Is it the hottest restaurant in Niseko?

This sobadokoro is already booked through the year.

What separates a good restaurant from a great one? Attention to detail and fresh ingredients are the basic requirements; craftsmanship and technical skill, too, is paramount. We find that our favorite Japanese restaurants tend to be the smaller, more intimate settings that tick all these boxes, and where every meal is an adventure via the free-form menu that is omakase (“chef’s choice”).


Led by Soba Master Tatsuru Rai, Sobatei Rakuichi (樂一) has been our favorite restaurant for many years for special occasions. We will never, it seems, tire of the delights that come out of that tiny kitchen in this loving pared-back space they call a restaurant. As its name would suggest, authentic Japanese soba is the order of the day at Rakuichi, though some of the menus include simmered, grilled dishes, and sashimi and sushi.

As widely respected for exceptional soba craft as is Jiro for sushi, Tatsuru Rai operates the 12-seat restaurant, considered one of the world’s great soba houses, with his wife Midori. He mixes, kneads, and cuts all of the buckwheat to order.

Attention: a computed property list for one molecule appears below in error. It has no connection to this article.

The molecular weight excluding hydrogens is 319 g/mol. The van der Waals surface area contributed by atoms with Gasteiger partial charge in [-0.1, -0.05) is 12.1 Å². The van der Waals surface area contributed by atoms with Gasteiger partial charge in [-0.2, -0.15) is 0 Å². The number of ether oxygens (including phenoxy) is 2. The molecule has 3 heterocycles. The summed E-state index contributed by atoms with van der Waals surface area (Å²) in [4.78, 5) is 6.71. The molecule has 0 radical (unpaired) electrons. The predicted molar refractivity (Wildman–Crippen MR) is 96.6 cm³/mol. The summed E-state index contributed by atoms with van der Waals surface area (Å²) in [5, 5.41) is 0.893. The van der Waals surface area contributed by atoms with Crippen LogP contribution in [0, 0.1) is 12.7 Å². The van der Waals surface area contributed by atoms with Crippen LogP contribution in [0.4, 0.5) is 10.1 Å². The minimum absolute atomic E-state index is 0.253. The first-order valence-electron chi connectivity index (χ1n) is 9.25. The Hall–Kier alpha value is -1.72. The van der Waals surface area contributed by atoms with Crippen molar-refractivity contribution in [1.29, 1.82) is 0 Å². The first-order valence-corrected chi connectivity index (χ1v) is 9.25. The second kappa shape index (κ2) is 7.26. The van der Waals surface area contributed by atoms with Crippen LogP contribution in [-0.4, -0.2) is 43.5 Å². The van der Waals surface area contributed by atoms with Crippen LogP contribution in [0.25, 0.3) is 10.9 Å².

The family team is always elegantly cloaked in kimono and yukata, greeting each customer as they pass into the cozy interior space and study the menu hand-written by Midori every day, and varied every day according to the season’s whims.

Dinner is offered as a multi-course omakase with small plates of seafood and seasonal vegetables, leading up to the handmade soba course, where lucky diners get to see Chef Rai knife his famous soba REALLY up close.

To put his epic into context, Chef Rai was the first person to appear on stage at the fourth annual MAD Symposiu, in Copenhagen last year. Instead of giving a speech, he simply “made noodles” in complete silence and stunned everyone.

Dinner at Rakuichi is all booked out through the busiest winter season next year! This might be hard to believe for some of you, but it came as no surprises to in-the-know traveler and our co-founder Jeanette Hall, who has been in and out of Niseko so much that her family practically spend half a year at Zekkei.

Anthony Bourdain is right about this place. Here is when he visited in 2011.

“Many came here after seeing Sobatei Rakuichi featured in his show. And these years with Niseko’s increasing popularity as the winter resort, can’t say I am surprised one has to make dinner reservations at least a year in advance, or hope that someone cancels last minute,” says Jeanette.

“While lunch is a good choice for those looking for a shorter version of the Rakuichi experience, they don’t accept reservation as usually two seatings are the most they can manage. Expect long lines and don’t forget the slurping!”